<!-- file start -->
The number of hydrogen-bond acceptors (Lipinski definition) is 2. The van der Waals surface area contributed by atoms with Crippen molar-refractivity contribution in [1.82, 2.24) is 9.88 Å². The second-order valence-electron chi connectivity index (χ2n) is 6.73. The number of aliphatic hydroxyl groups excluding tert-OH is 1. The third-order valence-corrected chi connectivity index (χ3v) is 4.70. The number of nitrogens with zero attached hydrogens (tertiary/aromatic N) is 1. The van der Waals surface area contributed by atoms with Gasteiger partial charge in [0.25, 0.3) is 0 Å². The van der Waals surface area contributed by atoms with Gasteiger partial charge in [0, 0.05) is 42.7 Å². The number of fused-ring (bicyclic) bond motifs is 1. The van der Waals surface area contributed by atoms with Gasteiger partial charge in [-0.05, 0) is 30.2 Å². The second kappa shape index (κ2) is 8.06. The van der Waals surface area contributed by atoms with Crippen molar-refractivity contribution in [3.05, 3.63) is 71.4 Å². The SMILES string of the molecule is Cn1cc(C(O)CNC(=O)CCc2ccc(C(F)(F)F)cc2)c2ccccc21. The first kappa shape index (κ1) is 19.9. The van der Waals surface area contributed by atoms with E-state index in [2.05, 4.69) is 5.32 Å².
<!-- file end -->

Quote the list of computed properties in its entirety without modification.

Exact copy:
The number of hydrogen-bond acceptors (Lipinski definition) is 2. The van der Waals surface area contributed by atoms with Crippen molar-refractivity contribution in [1.82, 2.24) is 9.88 Å². The second-order valence-electron chi connectivity index (χ2n) is 6.73. The number of aliphatic hydroxyl groups excluding tert-OH is 1. The third-order valence-corrected chi connectivity index (χ3v) is 4.70. The number of nitrogens with zero attached hydrogens (tertiary/aromatic N) is 1. The van der Waals surface area contributed by atoms with Gasteiger partial charge in [0.25, 0.3) is 0 Å². The van der Waals surface area contributed by atoms with Gasteiger partial charge in [0, 0.05) is 42.7 Å². The number of fused-ring (bicyclic) bond motifs is 1. The van der Waals surface area contributed by atoms with Gasteiger partial charge in [-0.05, 0) is 30.2 Å². The second kappa shape index (κ2) is 8.06. The van der Waals surface area contributed by atoms with Crippen molar-refractivity contribution in [3.05, 3.63) is 71.4 Å². The SMILES string of the molecule is Cn1cc(C(O)CNC(=O)CCc2ccc(C(F)(F)F)cc2)c2ccccc21. The first kappa shape index (κ1) is 19.9. The van der Waals surface area contributed by atoms with E-state index in [2.05, 4.69) is 5.32 Å².